I have real-world data, which after analysis, produces a series of curves. The data has noise, but each vector $u_1(x), u_2(x), \ldots, u_6(x)$ fits extremely well to a polynomial of that same order, eg. $u_3$ is very well fit by a cubic polynomial.

In addition to this, the polynomials are orthonormal-ish over the valid range of the function. That is

$$ \int_0^{1/2} u_i(x) u_j(x) \ dx = c \delta_{ij} $$

with the same constant $c$ for all values of $i=j$. In addition, the function is not quite zero when $i \neq j$ but small, about $.05c$. This may be due to numerical imprecision or the wrong integrated interval.

See the picture below of the data with the fits superimposed:

enter image description here

Questions: If I have a hypothesis that the polynomials form a orthonormal basis set, how can I show this (other than what I've done)? More importantly, what does this tell me? Is there a "standard-form" that I can convert my polynomials to check if they fall under any of the classic orthogonal polynomials?

Edit: I've checked numerically, between each interval of the roots of $u_i$ lies exactly one root of the polynomial $u_{i+1}$, so this property of orthogonal polynomials seem to hold.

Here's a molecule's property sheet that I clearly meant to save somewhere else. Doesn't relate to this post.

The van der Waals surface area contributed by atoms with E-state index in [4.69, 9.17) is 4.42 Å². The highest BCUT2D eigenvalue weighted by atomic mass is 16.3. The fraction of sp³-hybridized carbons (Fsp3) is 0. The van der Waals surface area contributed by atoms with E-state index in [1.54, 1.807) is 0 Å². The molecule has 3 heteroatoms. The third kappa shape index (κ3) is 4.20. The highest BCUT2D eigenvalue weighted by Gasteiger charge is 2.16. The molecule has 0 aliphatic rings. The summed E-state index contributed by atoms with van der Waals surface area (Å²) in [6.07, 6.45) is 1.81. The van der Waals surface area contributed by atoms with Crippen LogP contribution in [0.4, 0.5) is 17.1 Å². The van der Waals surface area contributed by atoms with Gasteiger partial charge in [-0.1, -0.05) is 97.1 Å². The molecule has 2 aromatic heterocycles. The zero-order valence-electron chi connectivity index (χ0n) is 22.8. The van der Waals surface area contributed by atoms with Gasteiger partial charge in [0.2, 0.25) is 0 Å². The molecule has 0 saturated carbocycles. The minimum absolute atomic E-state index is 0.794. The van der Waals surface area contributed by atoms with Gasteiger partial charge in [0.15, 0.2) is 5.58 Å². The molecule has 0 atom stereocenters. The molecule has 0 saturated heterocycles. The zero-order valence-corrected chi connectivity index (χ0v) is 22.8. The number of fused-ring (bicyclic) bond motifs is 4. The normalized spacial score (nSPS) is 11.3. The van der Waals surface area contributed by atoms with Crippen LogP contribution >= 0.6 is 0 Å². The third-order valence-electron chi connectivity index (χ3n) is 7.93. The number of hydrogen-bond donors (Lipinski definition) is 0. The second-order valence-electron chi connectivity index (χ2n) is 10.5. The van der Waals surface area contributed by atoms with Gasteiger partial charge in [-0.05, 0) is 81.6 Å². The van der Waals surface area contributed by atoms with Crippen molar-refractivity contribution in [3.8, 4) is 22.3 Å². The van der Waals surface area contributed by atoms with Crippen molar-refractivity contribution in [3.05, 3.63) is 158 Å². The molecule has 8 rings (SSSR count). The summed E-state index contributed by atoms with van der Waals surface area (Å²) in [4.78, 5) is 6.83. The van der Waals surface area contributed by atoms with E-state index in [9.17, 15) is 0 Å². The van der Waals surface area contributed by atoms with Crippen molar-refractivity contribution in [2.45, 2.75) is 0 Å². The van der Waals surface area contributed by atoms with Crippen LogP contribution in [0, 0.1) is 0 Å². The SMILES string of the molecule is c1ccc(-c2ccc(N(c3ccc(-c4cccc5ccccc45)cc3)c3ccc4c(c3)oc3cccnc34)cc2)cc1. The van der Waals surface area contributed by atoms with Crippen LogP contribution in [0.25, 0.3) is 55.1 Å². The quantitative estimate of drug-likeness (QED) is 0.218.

• $\begingroup$ Do you happen to have the explicit expressions for the $u_k$ around? $\endgroup$ Commented Apr 6, 2013 at 13:15

1 Answer 1


Two signals are called orthonormal if they are both orthogonal, namely their all pairwise innerproducts results in $0$ (when $i\neq j$), except for the same signal itself (when $i= j$), and unit vector. This says that their inner product should be $c\cdot \delta$, where $c=1.$

When we come to your question, you can either show this in the discrete domain via using summations and inner products, or with less accuracy using some polinomial approximations in the continous domain as you did.

If your data follows some orthogonal polinomial structure, the meaning of this can vary from one application to the other. The good property of this structure is that these signals dont interfere each other if they are transmitted simultaneously in a communications scenario, where multiple access is of primary interest (see http://en.wikipedia.org/wiki/Orthogonal_frequency-division_multiplexing) or when the channel is severe and the signal frequency is desired to be spread to the whole frequency band to be robust to signal interference or fading etc.. (pls see http://en.wikipedia.org/wiki/Orthogonal_frequency-division_multiplexing). They are also used in biomedical signal processing, for example zernike polinomials are used to model the eye structure. All and all, according to my best knowledge, they provide two basic properties

$1$: Robustness or robust modeling of the problem under consideration.

$2$: Efficiency in terms of sharing; as in CDMA systems.

One can of course check the data that you obtained for some classical orthogonal polinomials using a criterion such as minimum mean squared error. In this case I would suggest to check firstly these two polinomials:




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